President Duterte said a woman who remains at large left a device that exploded during mass at the cathedral in the remote Muslim-majority island of Jolo on Sunday, and her husband later blew himself up outside
Investigators probing the Catholic cathedral bombing that killed 21 people in the Philippines' restive south said Monday a group tied to notorious Islamists Abu Sayyaf is the prime suspect.
Two explosions tore through the cathedral on the Muslim-majority island of Jolo, killing worshippers at Sunday mass and security forces in an attack claimed by the Islamic State group.
Authorities said the so-called Ajang-Ajang faction is a small band of several dozen that most likely carried out the bombing, the Philippines' worst in years, in an act of revenge.
"Last year their leader was killed. There have been persistent reports that they will retaliate," regional military spokesman Lieutenant Colonel Gerry Besana told AFP.
"Yes, we saw them in the CCTV. It was the brother of the leader who was killed," he said referring to footage from outside the cathedral. "He was seen with two other members of Ajang-Ajang."
Security forces say the group is composed of relatives of Abu Sayyaf kidnap-for-ransom group members who have been killed in clashes with the government.
Abu Sayyaf, which is based on the remote Jolo island, has been blamed for the Philippines' deadliest attack, a 2004 ferry bombing in Manila Bay that claimed 116 lives.
- 'Revenge group' -
"There are high-level law enforcement operations against them (Ajang-Ajang)," said Rommel Banlaoi, chair of the Philippine Institute for Peace, Violence and Terrorism Research. "It evolved into a revenge group."
While Abu Sayyaf have sworn allegiance to Islamic State, that is not necessarily true for the motley members of Ajang-Ajang.
"Not all members of Ajang-Ajang group are pro-ISIS, but all of them are Abu Sayyaf group," said Banlaoi using another acronym for IS. "It's not IS-affiliated."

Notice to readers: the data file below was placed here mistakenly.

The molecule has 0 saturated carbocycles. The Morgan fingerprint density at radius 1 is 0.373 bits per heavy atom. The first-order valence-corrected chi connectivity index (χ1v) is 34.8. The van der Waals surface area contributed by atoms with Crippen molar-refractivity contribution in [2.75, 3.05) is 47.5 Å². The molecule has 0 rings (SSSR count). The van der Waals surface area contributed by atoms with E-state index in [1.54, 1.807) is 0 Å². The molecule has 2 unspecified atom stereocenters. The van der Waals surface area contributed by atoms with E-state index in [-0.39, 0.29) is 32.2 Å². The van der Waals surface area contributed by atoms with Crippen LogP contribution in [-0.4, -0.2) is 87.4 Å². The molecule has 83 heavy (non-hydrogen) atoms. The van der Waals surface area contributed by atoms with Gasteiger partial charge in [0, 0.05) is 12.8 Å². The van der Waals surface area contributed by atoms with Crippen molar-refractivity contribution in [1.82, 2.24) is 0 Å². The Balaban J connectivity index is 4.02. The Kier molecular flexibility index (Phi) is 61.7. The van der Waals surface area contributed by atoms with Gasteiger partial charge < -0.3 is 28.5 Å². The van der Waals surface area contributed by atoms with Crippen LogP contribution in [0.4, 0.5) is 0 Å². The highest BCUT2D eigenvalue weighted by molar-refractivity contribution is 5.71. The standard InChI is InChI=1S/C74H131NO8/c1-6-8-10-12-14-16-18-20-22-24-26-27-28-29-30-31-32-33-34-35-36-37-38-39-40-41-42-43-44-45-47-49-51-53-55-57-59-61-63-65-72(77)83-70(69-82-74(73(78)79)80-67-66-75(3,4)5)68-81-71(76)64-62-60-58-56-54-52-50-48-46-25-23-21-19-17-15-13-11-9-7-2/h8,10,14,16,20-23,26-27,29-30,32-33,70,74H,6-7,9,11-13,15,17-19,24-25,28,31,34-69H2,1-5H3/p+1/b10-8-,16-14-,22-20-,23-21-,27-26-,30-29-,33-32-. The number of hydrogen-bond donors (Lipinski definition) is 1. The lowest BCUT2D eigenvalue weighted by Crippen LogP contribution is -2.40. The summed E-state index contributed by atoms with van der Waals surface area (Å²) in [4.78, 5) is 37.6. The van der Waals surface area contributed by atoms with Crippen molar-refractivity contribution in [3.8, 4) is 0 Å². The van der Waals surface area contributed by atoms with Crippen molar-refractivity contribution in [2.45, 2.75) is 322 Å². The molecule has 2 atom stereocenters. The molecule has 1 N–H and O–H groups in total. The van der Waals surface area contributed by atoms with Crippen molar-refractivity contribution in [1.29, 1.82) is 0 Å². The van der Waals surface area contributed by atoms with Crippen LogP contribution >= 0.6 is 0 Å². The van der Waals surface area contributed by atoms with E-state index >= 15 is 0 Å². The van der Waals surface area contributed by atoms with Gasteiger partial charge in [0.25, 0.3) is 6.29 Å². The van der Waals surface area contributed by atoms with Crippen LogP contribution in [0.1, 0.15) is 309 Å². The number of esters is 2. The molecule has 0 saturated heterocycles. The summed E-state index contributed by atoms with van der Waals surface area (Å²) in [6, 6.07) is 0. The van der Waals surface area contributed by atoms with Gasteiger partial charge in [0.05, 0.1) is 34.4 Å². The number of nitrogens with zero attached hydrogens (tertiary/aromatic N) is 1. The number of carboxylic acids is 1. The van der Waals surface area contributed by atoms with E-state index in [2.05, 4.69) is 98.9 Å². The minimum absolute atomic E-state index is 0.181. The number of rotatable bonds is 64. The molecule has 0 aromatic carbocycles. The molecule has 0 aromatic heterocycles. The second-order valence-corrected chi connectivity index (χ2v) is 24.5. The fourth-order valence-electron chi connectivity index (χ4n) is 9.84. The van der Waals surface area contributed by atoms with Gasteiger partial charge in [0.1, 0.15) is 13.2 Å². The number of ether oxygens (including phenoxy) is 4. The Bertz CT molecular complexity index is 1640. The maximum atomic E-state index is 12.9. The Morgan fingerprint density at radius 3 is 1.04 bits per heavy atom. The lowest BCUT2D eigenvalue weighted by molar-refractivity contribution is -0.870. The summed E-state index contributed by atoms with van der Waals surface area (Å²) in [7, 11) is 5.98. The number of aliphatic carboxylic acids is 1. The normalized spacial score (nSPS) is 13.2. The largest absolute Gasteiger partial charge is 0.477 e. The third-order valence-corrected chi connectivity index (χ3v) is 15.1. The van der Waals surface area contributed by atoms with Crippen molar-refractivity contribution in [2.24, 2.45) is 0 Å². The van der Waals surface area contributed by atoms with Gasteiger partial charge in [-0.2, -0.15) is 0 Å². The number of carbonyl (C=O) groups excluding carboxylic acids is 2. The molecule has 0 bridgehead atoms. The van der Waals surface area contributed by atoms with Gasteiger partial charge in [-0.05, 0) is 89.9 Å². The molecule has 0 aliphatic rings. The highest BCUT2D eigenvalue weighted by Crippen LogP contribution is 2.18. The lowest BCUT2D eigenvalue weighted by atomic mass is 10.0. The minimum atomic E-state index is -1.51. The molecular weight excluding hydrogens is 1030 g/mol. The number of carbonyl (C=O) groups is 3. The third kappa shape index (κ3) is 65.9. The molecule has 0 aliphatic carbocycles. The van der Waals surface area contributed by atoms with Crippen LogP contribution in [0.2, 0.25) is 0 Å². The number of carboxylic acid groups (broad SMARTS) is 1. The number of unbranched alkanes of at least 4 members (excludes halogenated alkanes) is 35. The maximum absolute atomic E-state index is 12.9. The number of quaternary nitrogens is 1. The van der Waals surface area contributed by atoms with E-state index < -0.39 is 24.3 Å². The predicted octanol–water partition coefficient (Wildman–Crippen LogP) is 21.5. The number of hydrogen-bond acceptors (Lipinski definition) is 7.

The IS claim, in a formal communique, said two suicide bombers had detonated explosive belts, according to the SITE Intelligence Group, which monitors jihadist activities.
But a military report said a second bomb that went off at the cathedral was left in the utility box of a motorcycle in the parking area outside.
Police said they believe the explosives were likely detonated remotely, but did not elaborate. Despite the contradictions, authorities have not ruled out IS involvement.
Regardless of who staged the bombing, concern was growing Monday over the impact it will have on a decades-long push for peace that culminated last week in voters approving expanded Muslim self-rule in the south.
The vote was the result of negotiations started in the 1990s with the nation's largest rebel group, the Moro Islamic Liberation Front (MILF), and will give it considerable power over the so-called Bangsamoro region.
"This is a big challenge for the Bangsamoro government," said Banlaoi.
The former rebels need to show they will be able to pull the region toward peace in order to attract much-needed investment to alleviate poverty and counter extremism, he told AFP.
"MILF needs to prove it can make a difference... the gravity of the problem faced by MILF is wow, so overwhelming," he added.
- 'Squandered opportunities' -
The church attack came despite President Rodrigo Duterte, who visited the cathedral Monday, putting the southern Philippines under martial rule after pro-IS militants seized the southern city of Marawi in May 2017.
Government officials have argued that martial rule, which gives authorities extra powers, has been effective in taming the perpetually restive region.
But families of the dead, who began holding funerals on Monday, have become the latest in the Philippines' south to mourn loved ones killed in a bomb attack.
"My 81-year-old mother does not deserve this kind of death," Edward Non told AFP, with a row of victims' coffins behind him.
"This has to stop. It's the innocent civilians who suffer."
Experts were also worried about how the bombing would impact the hopes for new development in the region, which were spurred by the self-rule vote victory.
"It's a terrible human tragedy, it's also a development tragedy," World Bank economist Andrew Mason told broadcaster ABS-CBN.
"When we see conflict areas, when we see ups-and-downs and negative impacts due to violence and conflict, what we see is also these are development opportunities that are squandered."